The first victim of the Ritual, afterall, was Kevin himself, don't you think? He struck down that which he loved.
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PostPosted: Mon Feb 18, 2008 4:33 am    Post subject: Reply with quote

I have to agree that I don't think the Power of Command was at all cursed. Looking at what Amok says to Elena before she drinks shows that while the Power of Command may be predictable, it is not cursed.

Amok wrote:
"The first of these hazards - first, but perhaps not foremost - is the one great limit of the Power. It holds no sway over anything which is not a natural part of the Earth's creation. Thus it is not possible to Command the Despiser to cease his warring. It is not possible to Command his death. He lived before the arch of Time was forged - the power cannot compel him.

This alone might have given Kevin pause. Perhaps he did not drink of the Blood because he could not conceive how to levy any Command against the Despiser. But there is another and subtler hazard. Here any soul with the courage to drink may give a Command - but there are few who can foresee the outcome of what they have enacted. When such immeasurable force is unleashed upon the Earth, any accomplishment may recoil upon its accomplisher. If a drinker were to Command the destruction of the Illearth Stone, perhaps the Stone's evil would survive uncontained to blight the whole Land. Here the drinker who is not also a prophet risks self-betrayal. Here are possibilities for Desecration which even High Lord Kevin in his despair left slumbering and untouched.

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PostPosted: Mon Feb 18, 2008 3:00 pm    Post subject: Reply with quote

SGuilfoyle1966 wrote:
wayfriend wrote:
But do not forget, there is a also a curse attached to the Power that it rebounds against the one who invokes it. I think he knew full well that the end result might be worse, not better, for the Land.


In the books, Elena's command does rebound against her. Not because of a curse, but because Foul was able to defeat Kevin and, for giggles, he issued the same command to Kevin, in reverse.

I don't see that the power is cursed.

No, no, no! It wasn't Kevin's mastery that was the recoil.

It was the breaking of the Law of Death! Which let Foul use Elena after she was destroyed, which allowed him to perfectly weild the Staff of Law in his defense. Which let Foul raise armies of the Dead to batter the gates. Etc. Etc. This was the true devestation that Elena's command unleashed.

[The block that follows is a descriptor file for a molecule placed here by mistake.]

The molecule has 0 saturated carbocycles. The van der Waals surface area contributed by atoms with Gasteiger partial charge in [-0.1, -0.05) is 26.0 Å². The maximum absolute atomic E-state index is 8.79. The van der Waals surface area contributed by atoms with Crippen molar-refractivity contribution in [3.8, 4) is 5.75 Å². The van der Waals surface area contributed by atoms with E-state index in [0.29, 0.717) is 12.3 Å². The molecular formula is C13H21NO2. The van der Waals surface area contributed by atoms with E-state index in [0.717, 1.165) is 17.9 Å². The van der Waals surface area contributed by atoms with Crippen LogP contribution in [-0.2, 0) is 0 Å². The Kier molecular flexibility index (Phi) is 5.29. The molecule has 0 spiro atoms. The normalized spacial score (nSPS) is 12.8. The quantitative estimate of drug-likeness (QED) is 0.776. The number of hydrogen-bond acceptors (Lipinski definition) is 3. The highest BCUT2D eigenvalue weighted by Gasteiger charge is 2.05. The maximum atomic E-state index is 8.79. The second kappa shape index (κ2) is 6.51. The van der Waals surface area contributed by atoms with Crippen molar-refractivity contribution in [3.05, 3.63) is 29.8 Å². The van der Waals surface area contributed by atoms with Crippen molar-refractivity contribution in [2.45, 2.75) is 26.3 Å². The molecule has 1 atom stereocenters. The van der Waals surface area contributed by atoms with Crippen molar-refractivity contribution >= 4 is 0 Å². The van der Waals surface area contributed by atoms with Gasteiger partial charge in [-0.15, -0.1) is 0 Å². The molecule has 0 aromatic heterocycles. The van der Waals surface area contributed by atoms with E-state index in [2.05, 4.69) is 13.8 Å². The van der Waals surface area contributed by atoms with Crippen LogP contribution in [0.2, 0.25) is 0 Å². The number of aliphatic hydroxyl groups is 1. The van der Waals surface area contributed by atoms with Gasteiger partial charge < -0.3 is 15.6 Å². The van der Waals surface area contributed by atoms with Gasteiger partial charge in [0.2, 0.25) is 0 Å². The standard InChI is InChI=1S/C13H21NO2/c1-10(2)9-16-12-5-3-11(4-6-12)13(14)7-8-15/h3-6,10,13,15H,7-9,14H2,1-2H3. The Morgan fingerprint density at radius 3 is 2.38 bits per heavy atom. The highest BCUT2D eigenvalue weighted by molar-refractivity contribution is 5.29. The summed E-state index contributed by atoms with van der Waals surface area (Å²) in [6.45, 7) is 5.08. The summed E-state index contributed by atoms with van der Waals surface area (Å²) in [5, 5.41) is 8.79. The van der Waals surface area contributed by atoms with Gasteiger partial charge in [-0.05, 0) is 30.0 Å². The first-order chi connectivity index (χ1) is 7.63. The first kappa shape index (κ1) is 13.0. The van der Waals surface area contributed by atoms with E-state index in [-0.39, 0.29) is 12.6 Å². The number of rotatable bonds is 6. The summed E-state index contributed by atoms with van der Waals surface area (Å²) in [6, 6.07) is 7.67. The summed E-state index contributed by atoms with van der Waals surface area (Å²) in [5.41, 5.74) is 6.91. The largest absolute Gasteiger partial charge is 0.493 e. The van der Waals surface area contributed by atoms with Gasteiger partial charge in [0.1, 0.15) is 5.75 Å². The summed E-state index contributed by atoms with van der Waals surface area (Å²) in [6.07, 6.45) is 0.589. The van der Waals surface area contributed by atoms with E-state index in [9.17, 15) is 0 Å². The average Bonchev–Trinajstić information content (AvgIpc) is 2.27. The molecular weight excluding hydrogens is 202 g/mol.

Okay, "curse" is a word I use, not the text, granted. But the effect is the same: anyone who uses the Power, who cannot see all ends, will undoubtedly cause harm - it will "recoil". And no one can see all ends! Kevin was scared of this power for a reason. He chose the desecration he knew rather than the desecration he could not predict.
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PostPosted: Wed Feb 20, 2008 12:50 am    Post subject: Reply with quote

variol son wrote:
I have to agree that I don't think the Power of Command was at all cursed. Looking at what Amok says to Elena before she drinks shows that while the Power of Command may be predictable, it is not cursed.
Amok wrote:
"The first of these hazards - first, but perhaps not foremost - is the one great limit of the Power. It holds no sway over anything which is not a natural part of the Earth's creation. Thus it is not possible to Command the Despiser to cease his warring. It is not possible to Command his death. He lived before the arch of Time was forged - the power cannot compel him.

This alone might have given Kevin pause. Perhaps he did not drink of the Blood because he could not conceive how to levy any Command against the Despiser. But there is another and subtler hazard. Here any soul with the courage to drink may give a Command - but there are few who can foresee the outcome of what they have enacted. When such immeasurable force is unleashed upon the Earth, any accomplishment may recoil upon its accomplisher. If a drinker were to Command the destruction of the Illearth Stone, perhaps the Stone's evil would survive uncontained to blight the whole Land. Here the drinker who is not also a prophet risks self-betrayal. Here are possibilities for Desecration which even High Lord Kevin in his despair left slumbering and untouched.

True enough, but bear in mind when quoting Amok that, having been created by Kevin, he might not know or understand any more than Kevin ever did.

SGuilfoyle1966 wrote:
In the books, Elena's command does rebound against her. Not because of a curse, but because Foul was able to defeat Kevin and, for giggles, he issued the same command to Kevin, in reverse.

I don't see that the power is cursed.